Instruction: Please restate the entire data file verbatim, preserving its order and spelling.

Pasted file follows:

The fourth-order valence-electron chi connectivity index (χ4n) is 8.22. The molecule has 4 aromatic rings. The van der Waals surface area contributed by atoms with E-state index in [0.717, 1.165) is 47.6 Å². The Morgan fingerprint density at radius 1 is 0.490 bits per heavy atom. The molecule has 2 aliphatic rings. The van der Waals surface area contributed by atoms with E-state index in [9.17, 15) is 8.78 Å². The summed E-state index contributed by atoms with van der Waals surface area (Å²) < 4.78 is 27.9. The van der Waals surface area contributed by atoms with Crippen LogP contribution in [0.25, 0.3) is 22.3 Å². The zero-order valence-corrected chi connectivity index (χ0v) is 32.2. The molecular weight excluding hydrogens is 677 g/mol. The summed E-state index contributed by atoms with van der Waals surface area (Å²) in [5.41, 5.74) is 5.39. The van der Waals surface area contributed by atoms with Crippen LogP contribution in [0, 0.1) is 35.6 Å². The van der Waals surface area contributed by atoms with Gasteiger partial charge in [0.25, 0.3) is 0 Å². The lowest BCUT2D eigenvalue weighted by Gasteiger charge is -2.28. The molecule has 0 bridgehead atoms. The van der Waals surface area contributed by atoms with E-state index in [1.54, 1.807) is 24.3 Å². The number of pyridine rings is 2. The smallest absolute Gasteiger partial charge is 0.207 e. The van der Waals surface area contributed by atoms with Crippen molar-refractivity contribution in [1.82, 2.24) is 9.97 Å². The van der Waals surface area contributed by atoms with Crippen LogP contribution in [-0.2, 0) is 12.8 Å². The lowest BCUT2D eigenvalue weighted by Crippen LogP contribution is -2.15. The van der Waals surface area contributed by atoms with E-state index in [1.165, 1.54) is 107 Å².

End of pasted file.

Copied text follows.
The fourth-order valence-electron chi connectivity index (χ4n) is 8.22. The molecule has 4 aromatic rings. The van der Waals surface area contributed by atoms with E-state index in [0.717, 1.165) is 47.6 Å². The Morgan fingerprint density at radius 1 is 0.490 bits per heavy atom. The molecule has 2 aliphatic rings. The van der Waals surface area contributed by atoms with E-state index in [9.17, 15) is 8.78 Å². The summed E-state index contributed by atoms with van der Waals surface area (Å²) < 4.78 is 27.9. The van der Waals surface area contributed by atoms with Crippen LogP contribution in [0.25, 0.3) is 22.3 Å². The zero-order valence-corrected chi connectivity index (χ0v) is 32.2. The molecular weight excluding hydrogens is 677 g/mol. The summed E-state index contributed by atoms with van der Waals surface area (Å²) in [5.41, 5.74) is 5.39. The van der Waals surface area contributed by atoms with Crippen LogP contribution in [0, 0.1) is 35.6 Å². The van der Waals surface area contributed by atoms with Gasteiger partial charge in [0.25, 0.3) is 0 Å². The lowest BCUT2D eigenvalue weighted by Gasteiger charge is -2.28. The molecule has 0 bridgehead atoms. The van der Waals surface area contributed by atoms with E-state index in [1.54, 1.807) is 24.3 Å². The number of pyridine rings is 2. The smallest absolute Gasteiger partial charge is 0.207 e. The van der Waals surface area contributed by atoms with Crippen molar-refractivity contribution in [1.82, 2.24) is 9.97 Å². The van der Waals surface area contributed by atoms with Crippen LogP contribution in [-0.2, 0) is 12.8 Å². The lowest BCUT2D eigenvalue weighted by Crippen LogP contribution is -2.15. The van der Waals surface area contributed by atoms with E-state index in [1.165, 1.54) is 107 Å².